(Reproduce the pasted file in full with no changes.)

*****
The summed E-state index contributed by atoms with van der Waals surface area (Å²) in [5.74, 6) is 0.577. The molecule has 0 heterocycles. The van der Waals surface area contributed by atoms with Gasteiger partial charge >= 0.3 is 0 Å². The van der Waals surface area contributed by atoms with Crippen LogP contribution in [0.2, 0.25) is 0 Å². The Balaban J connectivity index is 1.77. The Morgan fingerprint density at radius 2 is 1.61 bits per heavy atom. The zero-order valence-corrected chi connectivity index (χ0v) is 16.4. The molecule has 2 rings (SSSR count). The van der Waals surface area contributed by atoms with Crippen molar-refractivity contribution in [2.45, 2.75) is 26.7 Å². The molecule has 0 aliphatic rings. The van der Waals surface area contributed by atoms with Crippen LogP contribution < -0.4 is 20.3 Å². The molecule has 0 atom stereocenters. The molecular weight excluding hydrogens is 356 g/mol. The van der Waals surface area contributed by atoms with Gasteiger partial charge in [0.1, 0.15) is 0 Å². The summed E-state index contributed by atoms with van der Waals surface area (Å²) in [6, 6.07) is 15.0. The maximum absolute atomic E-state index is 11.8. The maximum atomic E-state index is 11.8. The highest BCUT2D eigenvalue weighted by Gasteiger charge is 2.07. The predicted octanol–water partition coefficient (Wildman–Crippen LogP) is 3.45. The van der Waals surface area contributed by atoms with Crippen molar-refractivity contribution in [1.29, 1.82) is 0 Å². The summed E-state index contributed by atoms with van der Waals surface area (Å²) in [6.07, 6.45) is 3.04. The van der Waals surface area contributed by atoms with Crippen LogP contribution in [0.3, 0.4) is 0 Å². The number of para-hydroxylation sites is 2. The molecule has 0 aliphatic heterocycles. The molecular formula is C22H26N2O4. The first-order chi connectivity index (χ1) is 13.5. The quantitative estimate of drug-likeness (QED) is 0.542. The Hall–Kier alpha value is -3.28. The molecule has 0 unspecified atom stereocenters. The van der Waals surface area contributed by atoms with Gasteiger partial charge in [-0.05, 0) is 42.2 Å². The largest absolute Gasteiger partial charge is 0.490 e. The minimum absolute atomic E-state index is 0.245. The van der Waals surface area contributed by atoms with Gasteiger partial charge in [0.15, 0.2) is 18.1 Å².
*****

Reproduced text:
The summed E-state index contributed by atoms with van der Waals surface area (Å²) in [5.74, 6) is 0.577. The molecule has 0 heterocycles. The van der Waals surface area contributed by atoms with Gasteiger partial charge >= 0.3 is 0 Å². The van der Waals surface area contributed by atoms with Crippen LogP contribution in [0.2, 0.25) is 0 Å². The Balaban J connectivity index is 1.77. The Morgan fingerprint density at radius 2 is 1.61 bits per heavy atom. The zero-order valence-corrected chi connectivity index (χ0v) is 16.4. The molecule has 2 rings (SSSR count). The van der Waals surface area contributed by atoms with Crippen molar-refractivity contribution in [2.45, 2.75) is 26.7 Å². The molecule has 0 aliphatic rings. The van der Waals surface area contributed by atoms with Crippen LogP contribution < -0.4 is 20.3 Å². The molecule has 0 atom stereocenters. The molecular weight excluding hydrogens is 356 g/mol. The van der Waals surface area contributed by atoms with Gasteiger partial charge in [0.1, 0.15) is 0 Å². The summed E-state index contributed by atoms with van der Waals surface area (Å²) in [6, 6.07) is 15.0. The maximum absolute atomic E-state index is 11.8. The maximum atomic E-state index is 11.8. The highest BCUT2D eigenvalue weighted by Gasteiger charge is 2.07. The predicted octanol–water partition coefficient (Wildman–Crippen LogP) is 3.45. The van der Waals surface area contributed by atoms with Crippen molar-refractivity contribution in [1.29, 1.82) is 0 Å². The summed E-state index contributed by atoms with van der Waals surface area (Å²) in [6.07, 6.45) is 3.04. The van der Waals surface area contributed by atoms with Crippen LogP contribution in [0.3, 0.4) is 0 Å². The number of para-hydroxylation sites is 2. The molecule has 0 aliphatic heterocycles. The molecular formula is C22H26N2O4. The first-order chi connectivity index (χ1) is 13.5. The quantitative estimate of drug-likeness (QED) is 0.542. The Hall–Kier alpha value is -3.28. The molecule has 0 unspecified atom stereocenters. The van der Waals surface area contributed by atoms with Gasteiger partial charge in [-0.05, 0) is 42.2 Å². The largest absolute Gasteiger partial charge is 0.490 e. The minimum absolute atomic E-state index is 0.245. The van der Waals surface area contributed by atoms with Gasteiger partial charge in [0.15, 0.2) is 18.1 Å².